As we can observe from the above output, each word in the sentence is tagged with its corresponding POS tag.

**Train Test Split**

In this step, we will split the dataset into a 70:30 ratio i.e., 70% of the data for the training set and the rest 30% for the test set.

# Splitting into train and test random.seed(1234) train_set, test_set = train_test_split(wsj,test_size=0.3) print(len(train_set)) print(len(test_set)) print(train_set[:40])

From the above output, we can observe that the total number of training records is 2739, and the test set has 1175. The top 40 sentences are also shown in which each word is tagged to its POS tag.

Next, we will check the number of tagged words in the training set to understand how much data will be used for training the POS tagger.

# Getting list of tagged words train_tagged_words = [tup for sent in train_set for tup in sent] len(train_tagged_words)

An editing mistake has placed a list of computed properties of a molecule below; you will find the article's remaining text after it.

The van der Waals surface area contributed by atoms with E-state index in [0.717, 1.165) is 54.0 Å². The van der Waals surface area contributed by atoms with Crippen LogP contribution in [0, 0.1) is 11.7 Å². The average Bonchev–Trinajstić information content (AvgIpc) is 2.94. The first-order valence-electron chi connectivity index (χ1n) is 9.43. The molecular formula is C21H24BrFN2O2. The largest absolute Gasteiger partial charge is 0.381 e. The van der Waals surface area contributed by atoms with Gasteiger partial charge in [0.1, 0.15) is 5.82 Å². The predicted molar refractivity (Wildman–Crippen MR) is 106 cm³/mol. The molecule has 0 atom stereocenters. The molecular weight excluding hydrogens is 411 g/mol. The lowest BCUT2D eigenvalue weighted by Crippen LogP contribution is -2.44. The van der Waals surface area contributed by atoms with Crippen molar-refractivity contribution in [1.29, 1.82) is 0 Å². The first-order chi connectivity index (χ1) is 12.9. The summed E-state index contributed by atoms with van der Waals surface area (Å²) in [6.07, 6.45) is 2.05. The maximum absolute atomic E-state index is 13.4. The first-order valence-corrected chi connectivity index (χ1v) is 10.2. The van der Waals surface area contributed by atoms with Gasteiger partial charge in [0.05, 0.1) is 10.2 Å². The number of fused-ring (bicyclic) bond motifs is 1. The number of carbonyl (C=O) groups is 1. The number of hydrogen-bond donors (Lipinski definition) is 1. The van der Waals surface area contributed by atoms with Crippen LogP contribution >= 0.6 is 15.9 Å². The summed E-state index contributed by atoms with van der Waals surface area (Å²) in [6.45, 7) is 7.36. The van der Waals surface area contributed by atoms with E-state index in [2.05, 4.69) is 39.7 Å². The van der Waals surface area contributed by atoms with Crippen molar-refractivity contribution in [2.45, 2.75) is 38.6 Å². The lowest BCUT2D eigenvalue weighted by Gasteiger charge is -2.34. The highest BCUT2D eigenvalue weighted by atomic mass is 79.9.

**Output**

70503

Next, we will create a tokens variable that will contain all the tokens from the train_tagged_words. Furthermore, we also need to create a vocabulary and set of all unique tags in the training data.

# tokens tokens = [pair[0] for pair in train_tagged_words] # vocabulary V = set(tokens) print("Total vocabularies: ",len(V)) # number of tags T = set([pair[1] for pair in train_tagged_words]) print("Total tags: ",len(T))

**Output**

Total vocabularies: 10236 Total tags: 46

Next, we will use HMM algorithm to tag the words.

Given a sequence of words to be tagged, the task is to assign the most probable tag to the word.

In other words, to every word w, assign the tag t that maximizes the likelihood P(t/w). Since P(t/w) = P(w/t). P(t) / P(w), after ignoring P(w), we have to compute P(w/t) and P(t).

P(w/t) is basically the probability that given a tag (say NN), what is the probability of it being w (say ‘building’). This can be computed by computing the fraction of all NNs which are equal to w, i.e.

P(w/t) = count(w, t) / count(t).